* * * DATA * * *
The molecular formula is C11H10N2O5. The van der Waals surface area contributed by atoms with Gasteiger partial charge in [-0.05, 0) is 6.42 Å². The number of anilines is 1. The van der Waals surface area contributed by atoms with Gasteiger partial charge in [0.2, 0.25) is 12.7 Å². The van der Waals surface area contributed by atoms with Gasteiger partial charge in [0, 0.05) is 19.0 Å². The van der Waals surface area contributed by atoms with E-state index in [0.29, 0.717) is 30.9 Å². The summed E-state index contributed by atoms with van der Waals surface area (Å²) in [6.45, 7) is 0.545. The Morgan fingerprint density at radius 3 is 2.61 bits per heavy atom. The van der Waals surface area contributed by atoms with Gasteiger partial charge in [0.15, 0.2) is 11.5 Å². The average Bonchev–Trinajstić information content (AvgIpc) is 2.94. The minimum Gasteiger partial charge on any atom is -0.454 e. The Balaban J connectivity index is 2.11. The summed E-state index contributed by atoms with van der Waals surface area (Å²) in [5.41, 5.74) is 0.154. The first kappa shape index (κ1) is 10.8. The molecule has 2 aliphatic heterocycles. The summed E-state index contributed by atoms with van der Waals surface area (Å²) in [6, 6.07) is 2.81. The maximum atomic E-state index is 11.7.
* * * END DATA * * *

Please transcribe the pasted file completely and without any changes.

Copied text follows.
The molecular formula is C11H10N2O5. The van der Waals surface area contributed by atoms with Gasteiger partial charge in [-0.05, 0) is 6.42 Å². The number of anilines is 1. The van der Waals surface area contributed by atoms with Gasteiger partial charge in [0.2, 0.25) is 12.7 Å². The van der Waals surface area contributed by atoms with Gasteiger partial charge in [0, 0.05) is 19.0 Å². The van der Waals surface area contributed by atoms with E-state index in [0.29, 0.717) is 30.9 Å². The summed E-state index contributed by atoms with van der Waals surface area (Å²) in [6.45, 7) is 0.545. The Morgan fingerprint density at radius 3 is 2.61 bits per heavy atom. The van der Waals surface area contributed by atoms with Gasteiger partial charge in [0.15, 0.2) is 11.5 Å². The average Bonchev–Trinajstić information content (AvgIpc) is 2.94. The minimum Gasteiger partial charge on any atom is -0.454 e. The Balaban J connectivity index is 2.11. The summed E-state index contributed by atoms with van der Waals surface area (Å²) in [5.41, 5.74) is 0.154. The first kappa shape index (κ1) is 10.8. The molecule has 2 aliphatic heterocycles. The summed E-state index contributed by atoms with van der Waals surface area (Å²) in [6, 6.07) is 2.81. The maximum atomic E-state index is 11.7.